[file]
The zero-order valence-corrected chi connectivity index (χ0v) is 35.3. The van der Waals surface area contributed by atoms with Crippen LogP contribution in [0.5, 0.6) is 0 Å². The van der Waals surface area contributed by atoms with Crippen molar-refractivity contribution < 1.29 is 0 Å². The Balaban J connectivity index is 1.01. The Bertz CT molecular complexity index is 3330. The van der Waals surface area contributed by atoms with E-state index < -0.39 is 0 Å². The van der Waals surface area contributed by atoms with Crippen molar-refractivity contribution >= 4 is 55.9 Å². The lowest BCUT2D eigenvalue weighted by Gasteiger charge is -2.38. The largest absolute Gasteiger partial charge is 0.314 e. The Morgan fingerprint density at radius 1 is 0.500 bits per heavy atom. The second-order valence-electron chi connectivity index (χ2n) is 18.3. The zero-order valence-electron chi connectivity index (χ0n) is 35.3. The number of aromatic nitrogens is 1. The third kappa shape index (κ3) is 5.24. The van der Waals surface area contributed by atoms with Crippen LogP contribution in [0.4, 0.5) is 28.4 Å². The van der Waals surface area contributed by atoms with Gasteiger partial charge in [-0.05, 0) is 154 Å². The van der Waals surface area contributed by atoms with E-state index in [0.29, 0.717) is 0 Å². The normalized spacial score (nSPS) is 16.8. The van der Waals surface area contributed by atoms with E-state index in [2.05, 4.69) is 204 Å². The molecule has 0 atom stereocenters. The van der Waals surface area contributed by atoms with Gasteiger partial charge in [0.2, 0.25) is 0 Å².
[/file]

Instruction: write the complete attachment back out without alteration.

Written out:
The zero-order valence-corrected chi connectivity index (χ0v) is 35.3. The van der Waals surface area contributed by atoms with Crippen LogP contribution in [0.5, 0.6) is 0 Å². The van der Waals surface area contributed by atoms with Crippen molar-refractivity contribution < 1.29 is 0 Å². The Balaban J connectivity index is 1.01. The Bertz CT molecular complexity index is 3330. The van der Waals surface area contributed by atoms with E-state index < -0.39 is 0 Å². The van der Waals surface area contributed by atoms with Crippen molar-refractivity contribution >= 4 is 55.9 Å². The lowest BCUT2D eigenvalue weighted by Gasteiger charge is -2.38. The largest absolute Gasteiger partial charge is 0.314 e. The Morgan fingerprint density at radius 1 is 0.500 bits per heavy atom. The second-order valence-electron chi connectivity index (χ2n) is 18.3. The zero-order valence-electron chi connectivity index (χ0n) is 35.3. The number of aromatic nitrogens is 1. The third kappa shape index (κ3) is 5.24. The van der Waals surface area contributed by atoms with Crippen LogP contribution in [0.4, 0.5) is 28.4 Å². The van der Waals surface area contributed by atoms with Gasteiger partial charge in [-0.05, 0) is 154 Å². The van der Waals surface area contributed by atoms with E-state index in [0.29, 0.717) is 0 Å². The normalized spacial score (nSPS) is 16.8. The van der Waals surface area contributed by atoms with E-state index in [2.05, 4.69) is 204 Å². The molecule has 0 atom stereocenters. The van der Waals surface area contributed by atoms with Gasteiger partial charge in [0.2, 0.25) is 0 Å².